It was the same routine as the previous day, boating out to our location and suiting up in the water. This time though, things didn’t go as smoothly. I lost my nerve at first when I choked on my snorkel. It turned out that was all it took to shake my confidence. Thanks to Marin, though, a fierce and patient instructor, I continued on with the lesson. I figured she wouldn’t stop until I died so I shrugged and decided I may as well get it over with. She was attempting to teach me a technique called the free air flow exercise and I was reluctantly learning. I timidly flicked the side of my regulator out as she pressed the purge button and I closed my eyes. I was shocked that when I opened them I was breathing normally while the regulator was half outside my mouth. I had succeeded!
After a series of painful and stressful exercises I finally returned to the surface, proud and exhausted by what I had accomplished. When I finally did get my confirmation above the surface, I felt like one badass diver. When I returned to the water for the second dive of the day I managed to notice more than just my breathing, though I did have fun imagining myself as Darth Vader. It was a remarkable shift from the first dive I had taken nearly two years before. By Day 3, I felt like a pro! I could even make getting in and out of Scuba gear look graceful, not to mention how natural all of the previously painful exercises felt to me.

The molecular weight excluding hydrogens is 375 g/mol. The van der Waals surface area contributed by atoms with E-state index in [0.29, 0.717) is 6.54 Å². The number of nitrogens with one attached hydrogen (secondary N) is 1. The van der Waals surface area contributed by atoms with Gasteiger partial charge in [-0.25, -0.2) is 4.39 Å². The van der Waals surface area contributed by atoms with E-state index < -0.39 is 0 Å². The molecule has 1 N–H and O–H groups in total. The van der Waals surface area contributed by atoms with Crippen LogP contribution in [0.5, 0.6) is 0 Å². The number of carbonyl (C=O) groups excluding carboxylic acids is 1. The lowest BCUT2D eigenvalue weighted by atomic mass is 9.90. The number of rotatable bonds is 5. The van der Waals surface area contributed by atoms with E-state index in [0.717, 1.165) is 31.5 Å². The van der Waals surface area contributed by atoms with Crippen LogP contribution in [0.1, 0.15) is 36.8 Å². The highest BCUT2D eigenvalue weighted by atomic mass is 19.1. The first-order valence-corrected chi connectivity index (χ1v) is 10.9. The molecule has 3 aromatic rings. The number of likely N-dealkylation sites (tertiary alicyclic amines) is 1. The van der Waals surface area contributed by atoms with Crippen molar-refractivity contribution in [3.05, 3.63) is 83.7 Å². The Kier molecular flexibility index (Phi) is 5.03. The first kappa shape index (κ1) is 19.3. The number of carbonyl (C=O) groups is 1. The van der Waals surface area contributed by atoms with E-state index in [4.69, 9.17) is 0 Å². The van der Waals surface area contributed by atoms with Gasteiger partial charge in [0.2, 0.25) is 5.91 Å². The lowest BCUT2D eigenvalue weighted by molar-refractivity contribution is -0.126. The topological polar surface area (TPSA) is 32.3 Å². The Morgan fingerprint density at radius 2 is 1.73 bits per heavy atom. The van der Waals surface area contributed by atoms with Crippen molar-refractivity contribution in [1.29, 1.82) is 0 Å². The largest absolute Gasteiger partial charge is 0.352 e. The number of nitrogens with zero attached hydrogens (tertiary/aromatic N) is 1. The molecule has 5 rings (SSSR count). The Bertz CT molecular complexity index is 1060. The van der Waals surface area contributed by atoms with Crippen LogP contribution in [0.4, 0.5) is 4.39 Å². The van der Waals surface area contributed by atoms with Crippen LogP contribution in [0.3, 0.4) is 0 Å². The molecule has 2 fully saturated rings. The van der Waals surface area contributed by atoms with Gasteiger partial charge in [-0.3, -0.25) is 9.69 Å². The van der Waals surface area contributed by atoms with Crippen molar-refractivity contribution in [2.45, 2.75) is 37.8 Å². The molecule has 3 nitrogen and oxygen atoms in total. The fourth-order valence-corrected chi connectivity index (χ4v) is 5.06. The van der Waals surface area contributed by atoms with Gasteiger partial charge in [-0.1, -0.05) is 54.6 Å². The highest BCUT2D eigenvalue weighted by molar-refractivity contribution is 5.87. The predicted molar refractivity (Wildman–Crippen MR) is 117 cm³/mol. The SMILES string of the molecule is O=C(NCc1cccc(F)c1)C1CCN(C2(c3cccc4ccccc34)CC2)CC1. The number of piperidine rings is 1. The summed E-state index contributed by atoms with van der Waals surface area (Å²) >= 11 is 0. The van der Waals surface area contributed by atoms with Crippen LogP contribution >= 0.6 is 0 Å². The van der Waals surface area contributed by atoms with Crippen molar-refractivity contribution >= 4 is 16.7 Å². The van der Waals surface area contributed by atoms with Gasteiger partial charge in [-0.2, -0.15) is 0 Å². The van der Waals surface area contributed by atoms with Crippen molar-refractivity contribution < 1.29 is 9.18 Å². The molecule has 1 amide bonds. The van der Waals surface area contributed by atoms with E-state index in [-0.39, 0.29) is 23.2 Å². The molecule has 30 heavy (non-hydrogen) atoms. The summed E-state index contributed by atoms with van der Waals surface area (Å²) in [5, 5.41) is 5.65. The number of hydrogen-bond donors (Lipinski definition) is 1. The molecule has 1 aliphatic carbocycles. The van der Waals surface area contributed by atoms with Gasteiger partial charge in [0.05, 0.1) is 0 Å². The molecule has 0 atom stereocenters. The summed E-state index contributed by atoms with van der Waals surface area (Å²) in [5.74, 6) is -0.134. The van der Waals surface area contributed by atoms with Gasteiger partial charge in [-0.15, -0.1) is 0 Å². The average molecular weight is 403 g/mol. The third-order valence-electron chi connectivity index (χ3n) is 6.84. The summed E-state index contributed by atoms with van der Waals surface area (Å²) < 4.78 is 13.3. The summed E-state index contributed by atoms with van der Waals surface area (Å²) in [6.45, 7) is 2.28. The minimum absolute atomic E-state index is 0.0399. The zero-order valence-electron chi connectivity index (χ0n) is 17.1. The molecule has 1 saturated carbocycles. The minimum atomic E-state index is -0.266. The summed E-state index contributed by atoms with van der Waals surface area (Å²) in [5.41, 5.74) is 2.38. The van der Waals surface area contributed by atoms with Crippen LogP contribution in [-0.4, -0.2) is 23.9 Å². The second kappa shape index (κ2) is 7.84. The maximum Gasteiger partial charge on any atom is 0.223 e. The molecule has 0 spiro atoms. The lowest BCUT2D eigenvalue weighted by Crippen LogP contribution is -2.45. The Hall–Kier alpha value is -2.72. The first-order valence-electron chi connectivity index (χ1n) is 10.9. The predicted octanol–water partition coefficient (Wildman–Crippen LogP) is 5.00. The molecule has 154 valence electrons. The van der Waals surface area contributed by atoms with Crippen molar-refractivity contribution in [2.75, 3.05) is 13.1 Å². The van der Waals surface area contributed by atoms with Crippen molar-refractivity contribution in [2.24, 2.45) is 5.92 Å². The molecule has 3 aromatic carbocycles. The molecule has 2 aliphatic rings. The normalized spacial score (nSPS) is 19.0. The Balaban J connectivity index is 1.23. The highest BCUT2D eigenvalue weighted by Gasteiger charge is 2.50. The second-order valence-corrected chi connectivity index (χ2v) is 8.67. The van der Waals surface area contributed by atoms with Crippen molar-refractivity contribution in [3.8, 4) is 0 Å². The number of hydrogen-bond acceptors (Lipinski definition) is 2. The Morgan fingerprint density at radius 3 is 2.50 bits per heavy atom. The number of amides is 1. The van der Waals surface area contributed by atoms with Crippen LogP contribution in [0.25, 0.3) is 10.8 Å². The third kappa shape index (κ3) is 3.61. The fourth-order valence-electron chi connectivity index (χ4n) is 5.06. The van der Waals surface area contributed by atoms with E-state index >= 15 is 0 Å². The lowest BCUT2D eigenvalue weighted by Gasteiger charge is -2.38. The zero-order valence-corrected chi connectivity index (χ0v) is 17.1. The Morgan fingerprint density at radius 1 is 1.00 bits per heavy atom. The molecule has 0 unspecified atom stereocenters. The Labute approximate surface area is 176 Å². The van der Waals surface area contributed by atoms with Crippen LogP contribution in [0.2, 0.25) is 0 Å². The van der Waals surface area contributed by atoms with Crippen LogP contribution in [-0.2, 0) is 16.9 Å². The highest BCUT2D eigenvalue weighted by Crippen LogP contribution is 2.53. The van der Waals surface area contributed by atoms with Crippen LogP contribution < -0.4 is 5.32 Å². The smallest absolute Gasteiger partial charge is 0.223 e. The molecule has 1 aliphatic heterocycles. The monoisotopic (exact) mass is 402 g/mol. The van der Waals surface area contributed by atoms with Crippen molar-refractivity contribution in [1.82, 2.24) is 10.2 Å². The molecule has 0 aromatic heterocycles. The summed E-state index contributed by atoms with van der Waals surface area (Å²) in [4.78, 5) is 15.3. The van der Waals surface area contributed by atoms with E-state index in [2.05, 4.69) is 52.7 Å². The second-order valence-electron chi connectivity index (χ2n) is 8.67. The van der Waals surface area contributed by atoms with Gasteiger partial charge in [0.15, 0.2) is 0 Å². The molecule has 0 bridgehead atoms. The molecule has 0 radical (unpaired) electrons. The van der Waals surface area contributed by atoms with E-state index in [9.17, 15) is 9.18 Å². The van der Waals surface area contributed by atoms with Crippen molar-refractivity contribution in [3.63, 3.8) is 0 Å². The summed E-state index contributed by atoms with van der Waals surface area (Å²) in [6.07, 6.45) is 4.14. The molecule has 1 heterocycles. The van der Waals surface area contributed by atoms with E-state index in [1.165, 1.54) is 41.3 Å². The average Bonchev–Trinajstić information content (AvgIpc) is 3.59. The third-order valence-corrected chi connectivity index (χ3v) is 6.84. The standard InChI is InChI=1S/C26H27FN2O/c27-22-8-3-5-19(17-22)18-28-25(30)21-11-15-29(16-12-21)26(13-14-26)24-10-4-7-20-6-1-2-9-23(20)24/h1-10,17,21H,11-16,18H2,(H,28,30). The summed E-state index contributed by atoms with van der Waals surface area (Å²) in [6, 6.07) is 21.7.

As I was surfacing from the final dive, I felt a glorious release and slowed my ascent more than the others to enjoy the moment spinning around in bubbles as I made my way toward the light of the tunnel. When I looked out to the horizon, the sun was getting ready to set and I felt a tingling sensation throughout my body. It was a blissfully serene moment and the first time in my life that I realized what my fears had been keeping me from.
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Read Lisa’s complete story here.